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Wednesday, September 17, 2008

On the playing fields of Scotland

I'm in Bloemfontein today so just in case you're
wondering I phoned all these details through.

Before I start I would just like to say that I'm here
for Os du Randt's benefit dinner and consider it
an honour and a privilege to have been invited.

How many players in world rugby can claim to
have been part of two different World Cup
winning teams? In the case of Os being a
Springbok as well, makes this extra special.

I'm sure that everyone connected with the game
and South Africa wishes Os all the very best for
the future.

SARLA in Scotland

We've just returned from a South African Rugby
Legends Association
tour to Scotland. Sarla
does an enormous amount of work for SA grass roots
and it always fascinates me to read articles
asking me to get involved in assisting at this level.

I am and always will be involved at grass roots level
only the depth varies from time to time.

More importantly I played in the match between
the SA Legends against the Scottish Legends.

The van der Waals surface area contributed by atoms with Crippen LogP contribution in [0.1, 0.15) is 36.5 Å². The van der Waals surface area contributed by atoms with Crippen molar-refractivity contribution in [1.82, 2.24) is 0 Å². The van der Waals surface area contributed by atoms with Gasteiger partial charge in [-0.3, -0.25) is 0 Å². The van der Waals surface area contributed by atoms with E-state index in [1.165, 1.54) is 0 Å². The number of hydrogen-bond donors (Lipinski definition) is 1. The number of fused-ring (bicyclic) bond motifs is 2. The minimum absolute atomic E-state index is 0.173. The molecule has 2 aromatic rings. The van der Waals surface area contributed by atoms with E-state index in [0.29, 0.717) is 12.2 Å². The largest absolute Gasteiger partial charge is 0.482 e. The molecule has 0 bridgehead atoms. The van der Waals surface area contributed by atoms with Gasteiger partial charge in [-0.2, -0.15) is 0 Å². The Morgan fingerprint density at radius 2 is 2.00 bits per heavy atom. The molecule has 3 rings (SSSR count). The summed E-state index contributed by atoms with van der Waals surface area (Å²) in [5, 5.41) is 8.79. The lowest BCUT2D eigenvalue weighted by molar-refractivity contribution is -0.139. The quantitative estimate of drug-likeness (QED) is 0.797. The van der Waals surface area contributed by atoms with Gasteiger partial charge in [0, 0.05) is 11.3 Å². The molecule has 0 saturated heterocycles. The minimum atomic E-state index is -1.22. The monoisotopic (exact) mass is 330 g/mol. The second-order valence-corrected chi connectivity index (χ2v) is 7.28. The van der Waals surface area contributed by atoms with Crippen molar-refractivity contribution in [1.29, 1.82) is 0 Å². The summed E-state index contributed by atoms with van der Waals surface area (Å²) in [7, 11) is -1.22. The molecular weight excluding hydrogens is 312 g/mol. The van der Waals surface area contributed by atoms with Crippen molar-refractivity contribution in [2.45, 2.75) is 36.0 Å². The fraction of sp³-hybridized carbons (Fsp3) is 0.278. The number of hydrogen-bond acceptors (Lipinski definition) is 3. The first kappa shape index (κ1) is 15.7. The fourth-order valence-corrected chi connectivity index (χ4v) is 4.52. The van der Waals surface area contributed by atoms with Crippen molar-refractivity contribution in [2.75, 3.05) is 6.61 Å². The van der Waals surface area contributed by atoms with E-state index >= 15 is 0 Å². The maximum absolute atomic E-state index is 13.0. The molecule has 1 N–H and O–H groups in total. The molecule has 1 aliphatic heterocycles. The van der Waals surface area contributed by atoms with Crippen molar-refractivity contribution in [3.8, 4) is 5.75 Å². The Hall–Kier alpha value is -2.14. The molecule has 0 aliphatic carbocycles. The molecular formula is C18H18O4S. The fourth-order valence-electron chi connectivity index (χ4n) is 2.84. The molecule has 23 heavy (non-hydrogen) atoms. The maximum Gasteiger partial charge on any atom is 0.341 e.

My first appearance for our lot.

We managed to beat them by 40 points to
twenty something but surprisingly I wasn't
awarded the man of the match.

If I find a bone in my body that is not still
hurting I'll let you know. Amazing how you
forget how difficult simple things like
breathing can become when you've been out
for a while.

We played the game at St Andrews University
and it was great to team up with Japie Mulder,
Breyton Paulse and the rest.

Joost was captain, Ian MacIntosh coach and I
was the playing-coach. Oh and before I forget
I was playing flank.


The All Blacks were vindicated for sticking with
coach Graham Henry.

Having lost the World Cup there was intense
pressure to bring in a new coach.

Despite losing between 8-9 of their star
players and a poor start with losses against
both South Africa and Australia, Henry's
wealth of experience saw this young
side through.

In terms of continuity and settling the
new players into the system experience
is vital as it proved.

In the end they were worthy winners
and we must learn from them.

Experience is crucial at this level.


One of the most exciting years that I can
remember with all 5 top teams still in
with a chance of the semi-finals.

All of them are benefiting from the
return of their Springboks and it's going